Serotonin is a neurotransmitter that keeps your brain and mood functioning correctly, and researchers believe a deficit in this chemical can lead to depression, one of the vitamin B12 deficiency symptoms to watch for. Vitamin B12 improves neurotransmitter production and communication between nerves, so a shortage in B12 could also mean a shortage in serotonin. “If somebody is depressed, that may be that they don’t have enough available serotonin, but it may be that they’re not making enough because they don’t have the building blocks to make it. And B12 is one of the building blocks,” Angelone says.
You’re becoming forgetful
Since vitamin B12 works closely with metabolic processes in the brain, a deficiency can lead to memory loss and even dementia symptoms, especially in the elderly. Rush University Medical Center studied 121 people age 65 years or older who had signs of a B12 deficiency. Researchers followed up four and a half years later and found that participants who exhibited four out of five signs of a B12 deficiency were at a higher risk for getting low cognitive test scores and smaller total brain volumes. “If your cognitive decline is related to diet and B12 deficiency, then that’s easily correctable,” Angelone assures. Here are four other reasons you might be forgetful.
You’re over age 50
It’s normal for the body to produce less stomach acid as we age. But since that acid is needed to absorb B12, people over 50 may not be getting the right amount of this vitamin. “One of the reasons they’re B12 deficient is that they don’t have enough stomach acid, and they just aren’t able to break off that B12 and absorb it,” Angelone says. Talk to your doctor about a possible supplement or dietary options.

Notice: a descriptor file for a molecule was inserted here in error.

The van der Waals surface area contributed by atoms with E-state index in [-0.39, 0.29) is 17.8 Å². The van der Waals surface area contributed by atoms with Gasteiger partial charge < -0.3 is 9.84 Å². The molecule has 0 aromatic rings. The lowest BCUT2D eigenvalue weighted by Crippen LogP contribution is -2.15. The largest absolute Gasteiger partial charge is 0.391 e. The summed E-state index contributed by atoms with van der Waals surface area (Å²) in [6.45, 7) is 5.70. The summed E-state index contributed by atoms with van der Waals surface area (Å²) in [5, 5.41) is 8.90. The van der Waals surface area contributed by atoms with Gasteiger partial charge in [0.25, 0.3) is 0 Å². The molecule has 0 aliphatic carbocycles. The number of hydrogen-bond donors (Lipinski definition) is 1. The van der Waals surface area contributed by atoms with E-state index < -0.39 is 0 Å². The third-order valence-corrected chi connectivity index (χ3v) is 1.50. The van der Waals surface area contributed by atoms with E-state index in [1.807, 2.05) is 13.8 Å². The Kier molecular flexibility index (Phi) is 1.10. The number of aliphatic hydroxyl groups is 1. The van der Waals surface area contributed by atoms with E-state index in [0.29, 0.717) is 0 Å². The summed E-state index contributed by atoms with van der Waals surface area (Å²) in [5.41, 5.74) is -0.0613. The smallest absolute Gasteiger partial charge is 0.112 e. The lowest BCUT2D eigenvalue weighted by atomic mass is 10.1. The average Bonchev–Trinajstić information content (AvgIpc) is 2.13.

What to do if you have a vitamin B12 deficiency
Supplementing B12 affects how other B vitamins work, so it’s important to know what’s causing the deficiency instead of guessing and trying to treat it on your own. “Most people don’t get into physiology (when they) take supplements. They just take things because their friend takes it or they heard something about it,” says Angelone. “It’s important to understand what you take and why you take it.” The best way to do that? Talk to your doctor about this and any other of these 10 signs your body is trying to tell you that you’re running low on vitamins.
- National Institutes of Health Office of Dietary Supplements: "Vitamin B12 Fact Sheet for Health Professionals."
- Sonya Angelone, MS, RDN, spokesperson for the Academy of Nutrition and Dietetics, in San Francisco.
- National Organization for Rare Disorders: "Anemia, Megoblastic."
- The Journal of Clinical Endocrinology & Metabolism: "Long-term Metformin Use and Vitamin B12 Deficiency in the Diabetes Prevention Program and Outcomes Study."